Really exciting. You go in and you're like, "What's that piece of equipment do?" "What's that piece of equipment do?"

It was just such an exciting time. You are learning so much every time you go in. We're still picking our brains about stuff, but now we have an idea of what recording is and how we like to approach things.

Back then, everything was so new; it was super exciting. And it was also [like] you gotta get it right the first time, because you don't have a budget.

How has the band's process of writing songs changed?
It's definitely changed in the sense of how we all appreciate one another for writing songs. Nowadays instead of jumping all over somebody's idea the second you hear it, we listen a little better than we used to. And we try to let everyone formulate their ideas rather than attacking quite as much. But we have kind of gone back to a kneejerk way of writing too: Whatever feels right, go with it and make sense of it later.

Do you listen to music while writing music?
A little bit. During that process you're writing so much and you're trying to get into each song and find these nuances for each song, so yeah, but when you're spending the whole day in the studio, you only can spend so much [time listening to someone else's music] before you go in.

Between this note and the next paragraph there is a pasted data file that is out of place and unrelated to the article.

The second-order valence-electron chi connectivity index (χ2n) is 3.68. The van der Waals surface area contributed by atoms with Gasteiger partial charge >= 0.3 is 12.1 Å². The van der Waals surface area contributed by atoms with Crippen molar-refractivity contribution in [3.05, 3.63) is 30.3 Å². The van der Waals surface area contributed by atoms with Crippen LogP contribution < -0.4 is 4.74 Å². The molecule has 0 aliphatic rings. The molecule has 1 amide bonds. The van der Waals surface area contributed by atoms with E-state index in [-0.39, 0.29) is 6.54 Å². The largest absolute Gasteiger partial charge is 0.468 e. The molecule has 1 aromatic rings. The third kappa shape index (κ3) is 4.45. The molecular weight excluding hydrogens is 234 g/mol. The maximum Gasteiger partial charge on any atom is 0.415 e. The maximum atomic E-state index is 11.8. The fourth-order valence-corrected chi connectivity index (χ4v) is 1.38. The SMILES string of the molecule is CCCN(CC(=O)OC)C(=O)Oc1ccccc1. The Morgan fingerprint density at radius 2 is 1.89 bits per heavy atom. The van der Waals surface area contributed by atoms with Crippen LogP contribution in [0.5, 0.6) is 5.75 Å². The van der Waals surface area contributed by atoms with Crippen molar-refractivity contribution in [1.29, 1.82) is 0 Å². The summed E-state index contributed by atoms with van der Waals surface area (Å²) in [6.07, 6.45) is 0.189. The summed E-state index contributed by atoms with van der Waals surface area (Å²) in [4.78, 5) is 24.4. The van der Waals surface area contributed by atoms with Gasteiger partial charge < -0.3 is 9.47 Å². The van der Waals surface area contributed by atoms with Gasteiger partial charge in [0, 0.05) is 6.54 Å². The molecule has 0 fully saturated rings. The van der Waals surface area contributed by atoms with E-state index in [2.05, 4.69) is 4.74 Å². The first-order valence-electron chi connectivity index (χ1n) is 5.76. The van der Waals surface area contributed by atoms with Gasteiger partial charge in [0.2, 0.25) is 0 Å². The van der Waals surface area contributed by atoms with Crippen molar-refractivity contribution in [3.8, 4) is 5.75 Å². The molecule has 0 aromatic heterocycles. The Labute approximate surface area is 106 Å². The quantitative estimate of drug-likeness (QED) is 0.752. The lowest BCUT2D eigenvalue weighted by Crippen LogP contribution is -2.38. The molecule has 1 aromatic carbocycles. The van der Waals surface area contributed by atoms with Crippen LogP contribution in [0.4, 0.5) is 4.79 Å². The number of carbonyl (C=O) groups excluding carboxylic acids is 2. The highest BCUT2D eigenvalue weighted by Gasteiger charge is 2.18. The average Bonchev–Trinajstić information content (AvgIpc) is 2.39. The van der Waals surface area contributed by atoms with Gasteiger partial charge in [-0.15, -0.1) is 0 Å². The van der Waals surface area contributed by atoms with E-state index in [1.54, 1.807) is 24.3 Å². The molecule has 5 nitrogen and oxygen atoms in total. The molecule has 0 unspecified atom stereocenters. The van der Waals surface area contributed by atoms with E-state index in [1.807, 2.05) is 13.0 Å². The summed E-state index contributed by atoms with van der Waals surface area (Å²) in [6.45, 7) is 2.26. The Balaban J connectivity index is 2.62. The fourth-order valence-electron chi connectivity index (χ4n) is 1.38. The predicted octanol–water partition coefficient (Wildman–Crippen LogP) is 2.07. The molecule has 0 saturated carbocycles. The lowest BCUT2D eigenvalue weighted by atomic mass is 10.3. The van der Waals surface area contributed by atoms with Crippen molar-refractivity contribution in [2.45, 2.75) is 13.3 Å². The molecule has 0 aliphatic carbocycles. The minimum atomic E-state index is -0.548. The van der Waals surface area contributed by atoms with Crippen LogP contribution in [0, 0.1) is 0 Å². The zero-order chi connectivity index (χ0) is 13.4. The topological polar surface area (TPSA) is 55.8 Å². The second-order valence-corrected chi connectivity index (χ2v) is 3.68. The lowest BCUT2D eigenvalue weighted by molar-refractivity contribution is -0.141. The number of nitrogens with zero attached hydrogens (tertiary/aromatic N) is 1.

My thing is, I'll get up in the morning and I'll grab my coffee and I'll put on a record. That will be the thing I listen to that day that inspires me.

Felisha Tolentino"We used to be the kings of the 27-minute set, and now we're becoming the kings of our own three-hour set, in a weird way." -- Mike Dirnt

What were you listening to for the last recording sessions?
A lot of early Kinks stuff. And my wife would go out and buy Yellowbirds records or Bob Dylan with The Band. Just random old rock-and-roll records and then obscure punk records I've never heard of before, and I'd [say to myself], "Wow, that's really cool," or "Wow, that's awful."

Full interview at XGames.com: HERE